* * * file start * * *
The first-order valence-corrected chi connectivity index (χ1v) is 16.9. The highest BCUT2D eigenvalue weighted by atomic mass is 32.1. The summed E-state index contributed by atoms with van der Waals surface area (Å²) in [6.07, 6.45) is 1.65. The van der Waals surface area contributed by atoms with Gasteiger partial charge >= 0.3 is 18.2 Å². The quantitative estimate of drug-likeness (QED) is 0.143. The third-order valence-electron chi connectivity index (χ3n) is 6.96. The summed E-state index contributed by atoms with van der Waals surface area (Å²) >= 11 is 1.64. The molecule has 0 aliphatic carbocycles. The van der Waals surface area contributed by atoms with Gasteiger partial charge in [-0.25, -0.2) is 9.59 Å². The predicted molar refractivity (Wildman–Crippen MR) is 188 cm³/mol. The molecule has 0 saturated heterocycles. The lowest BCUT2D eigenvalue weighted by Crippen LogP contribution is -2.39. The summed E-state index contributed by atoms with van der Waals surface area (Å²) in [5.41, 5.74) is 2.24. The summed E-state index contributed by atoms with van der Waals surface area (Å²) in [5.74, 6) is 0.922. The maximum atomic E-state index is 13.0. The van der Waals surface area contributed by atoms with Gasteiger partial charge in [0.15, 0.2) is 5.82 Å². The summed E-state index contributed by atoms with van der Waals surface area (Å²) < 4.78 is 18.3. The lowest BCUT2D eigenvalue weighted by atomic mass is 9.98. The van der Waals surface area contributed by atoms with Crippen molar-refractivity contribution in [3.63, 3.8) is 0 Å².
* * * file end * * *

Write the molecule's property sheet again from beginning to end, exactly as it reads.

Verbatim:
The first-order valence-corrected chi connectivity index (χ1v) is 16.9. The highest BCUT2D eigenvalue weighted by atomic mass is 32.1. The summed E-state index contributed by atoms with van der Waals surface area (Å²) in [6.07, 6.45) is 1.65. The van der Waals surface area contributed by atoms with Gasteiger partial charge >= 0.3 is 18.2 Å². The quantitative estimate of drug-likeness (QED) is 0.143. The third-order valence-electron chi connectivity index (χ3n) is 6.96. The summed E-state index contributed by atoms with van der Waals surface area (Å²) >= 11 is 1.64. The molecule has 0 aliphatic carbocycles. The van der Waals surface area contributed by atoms with Gasteiger partial charge in [-0.25, -0.2) is 9.59 Å². The predicted molar refractivity (Wildman–Crippen MR) is 188 cm³/mol. The molecule has 0 saturated heterocycles. The lowest BCUT2D eigenvalue weighted by Crippen LogP contribution is -2.39. The summed E-state index contributed by atoms with van der Waals surface area (Å²) in [5.41, 5.74) is 2.24. The summed E-state index contributed by atoms with van der Waals surface area (Å²) in [5.74, 6) is 0.922. The maximum atomic E-state index is 13.0. The van der Waals surface area contributed by atoms with Gasteiger partial charge in [0.15, 0.2) is 5.82 Å². The summed E-state index contributed by atoms with van der Waals surface area (Å²) < 4.78 is 18.3. The lowest BCUT2D eigenvalue weighted by atomic mass is 9.98. The van der Waals surface area contributed by atoms with Crippen molar-refractivity contribution in [3.63, 3.8) is 0 Å².